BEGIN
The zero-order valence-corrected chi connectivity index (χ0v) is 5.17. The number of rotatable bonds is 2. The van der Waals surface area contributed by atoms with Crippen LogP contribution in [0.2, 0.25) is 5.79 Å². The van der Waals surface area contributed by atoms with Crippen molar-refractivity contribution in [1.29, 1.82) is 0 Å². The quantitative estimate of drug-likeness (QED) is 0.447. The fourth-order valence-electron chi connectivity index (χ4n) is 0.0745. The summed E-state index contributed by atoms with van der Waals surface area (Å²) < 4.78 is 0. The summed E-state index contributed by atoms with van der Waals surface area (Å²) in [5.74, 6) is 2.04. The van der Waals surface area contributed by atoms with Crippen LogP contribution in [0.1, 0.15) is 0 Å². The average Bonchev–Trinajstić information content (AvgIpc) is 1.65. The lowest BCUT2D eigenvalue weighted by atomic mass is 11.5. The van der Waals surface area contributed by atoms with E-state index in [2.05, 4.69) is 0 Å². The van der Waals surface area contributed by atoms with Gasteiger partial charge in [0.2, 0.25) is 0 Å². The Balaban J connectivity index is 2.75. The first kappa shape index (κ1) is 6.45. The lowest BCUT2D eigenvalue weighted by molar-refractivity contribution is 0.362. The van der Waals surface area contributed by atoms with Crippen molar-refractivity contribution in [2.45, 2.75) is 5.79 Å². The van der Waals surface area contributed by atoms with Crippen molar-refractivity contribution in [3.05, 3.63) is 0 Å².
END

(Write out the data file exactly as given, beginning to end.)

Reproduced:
The zero-order valence-corrected chi connectivity index (χ0v) is 5.17. The number of rotatable bonds is 2. The van der Waals surface area contributed by atoms with Crippen LogP contribution in [0.2, 0.25) is 5.79 Å². The van der Waals surface area contributed by atoms with Crippen molar-refractivity contribution in [1.29, 1.82) is 0 Å². The quantitative estimate of drug-likeness (QED) is 0.447. The fourth-order valence-electron chi connectivity index (χ4n) is 0.0745. The summed E-state index contributed by atoms with van der Waals surface area (Å²) < 4.78 is 0. The summed E-state index contributed by atoms with van der Waals surface area (Å²) in [5.74, 6) is 2.04. The van der Waals surface area contributed by atoms with Crippen LogP contribution in [0.1, 0.15) is 0 Å². The average Bonchev–Trinajstić information content (AvgIpc) is 1.65. The lowest BCUT2D eigenvalue weighted by atomic mass is 11.5. The van der Waals surface area contributed by atoms with E-state index in [2.05, 4.69) is 0 Å². The van der Waals surface area contributed by atoms with Gasteiger partial charge in [0.2, 0.25) is 0 Å². The Balaban J connectivity index is 2.75. The first kappa shape index (κ1) is 6.45. The lowest BCUT2D eigenvalue weighted by molar-refractivity contribution is 0.362. The van der Waals surface area contributed by atoms with Crippen molar-refractivity contribution in [2.45, 2.75) is 5.79 Å². The van der Waals surface area contributed by atoms with Crippen molar-refractivity contribution in [3.05, 3.63) is 0 Å².